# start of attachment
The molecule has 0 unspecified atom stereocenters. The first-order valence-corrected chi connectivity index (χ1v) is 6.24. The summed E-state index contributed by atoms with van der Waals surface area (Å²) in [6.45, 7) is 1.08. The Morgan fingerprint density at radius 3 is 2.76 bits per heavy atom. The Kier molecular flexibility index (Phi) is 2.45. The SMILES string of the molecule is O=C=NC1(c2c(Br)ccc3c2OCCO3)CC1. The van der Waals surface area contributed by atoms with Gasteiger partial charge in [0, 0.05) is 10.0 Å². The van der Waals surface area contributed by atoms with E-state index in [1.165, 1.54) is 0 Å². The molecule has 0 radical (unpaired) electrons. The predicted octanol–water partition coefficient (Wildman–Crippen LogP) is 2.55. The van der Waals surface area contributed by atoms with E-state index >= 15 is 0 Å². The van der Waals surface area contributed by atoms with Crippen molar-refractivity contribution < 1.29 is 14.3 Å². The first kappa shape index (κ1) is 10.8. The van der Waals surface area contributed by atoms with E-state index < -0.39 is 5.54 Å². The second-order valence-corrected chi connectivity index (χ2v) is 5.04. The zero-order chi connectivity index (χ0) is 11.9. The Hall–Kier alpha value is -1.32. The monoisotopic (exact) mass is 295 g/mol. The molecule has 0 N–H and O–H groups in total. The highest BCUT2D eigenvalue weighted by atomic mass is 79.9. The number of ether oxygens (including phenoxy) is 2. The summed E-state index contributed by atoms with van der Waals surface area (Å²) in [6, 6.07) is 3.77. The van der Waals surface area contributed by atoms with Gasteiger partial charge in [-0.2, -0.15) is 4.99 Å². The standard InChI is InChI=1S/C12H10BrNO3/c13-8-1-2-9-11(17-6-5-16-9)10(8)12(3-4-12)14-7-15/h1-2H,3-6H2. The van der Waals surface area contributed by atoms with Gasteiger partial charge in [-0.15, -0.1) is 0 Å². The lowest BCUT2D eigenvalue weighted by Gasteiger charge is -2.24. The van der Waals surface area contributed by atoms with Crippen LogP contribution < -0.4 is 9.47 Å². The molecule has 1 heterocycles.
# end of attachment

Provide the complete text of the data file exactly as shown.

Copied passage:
The molecule has 0 unspecified atom stereocenters. The first-order valence-corrected chi connectivity index (χ1v) is 6.24. The summed E-state index contributed by atoms with van der Waals surface area (Å²) in [6.45, 7) is 1.08. The Morgan fingerprint density at radius 3 is 2.76 bits per heavy atom. The Kier molecular flexibility index (Phi) is 2.45. The SMILES string of the molecule is O=C=NC1(c2c(Br)ccc3c2OCCO3)CC1. The van der Waals surface area contributed by atoms with Gasteiger partial charge in [0, 0.05) is 10.0 Å². The van der Waals surface area contributed by atoms with E-state index in [1.165, 1.54) is 0 Å². The molecule has 0 radical (unpaired) electrons. The predicted octanol–water partition coefficient (Wildman–Crippen LogP) is 2.55. The van der Waals surface area contributed by atoms with E-state index >= 15 is 0 Å². The van der Waals surface area contributed by atoms with Crippen molar-refractivity contribution < 1.29 is 14.3 Å². The first kappa shape index (κ1) is 10.8. The van der Waals surface area contributed by atoms with E-state index < -0.39 is 5.54 Å². The second-order valence-corrected chi connectivity index (χ2v) is 5.04. The zero-order chi connectivity index (χ0) is 11.9. The Hall–Kier alpha value is -1.32. The monoisotopic (exact) mass is 295 g/mol. The molecule has 0 N–H and O–H groups in total. The highest BCUT2D eigenvalue weighted by atomic mass is 79.9. The number of ether oxygens (including phenoxy) is 2. The summed E-state index contributed by atoms with van der Waals surface area (Å²) in [6, 6.07) is 3.77. The van der Waals surface area contributed by atoms with Gasteiger partial charge in [-0.2, -0.15) is 4.99 Å². The standard InChI is InChI=1S/C12H10BrNO3/c13-8-1-2-9-11(17-6-5-16-9)10(8)12(3-4-12)14-7-15/h1-2H,3-6H2. The van der Waals surface area contributed by atoms with Gasteiger partial charge in [-0.15, -0.1) is 0 Å². The lowest BCUT2D eigenvalue weighted by Gasteiger charge is -2.24. The van der Waals surface area contributed by atoms with Crippen LogP contribution < -0.4 is 9.47 Å². The molecule has 1 heterocycles.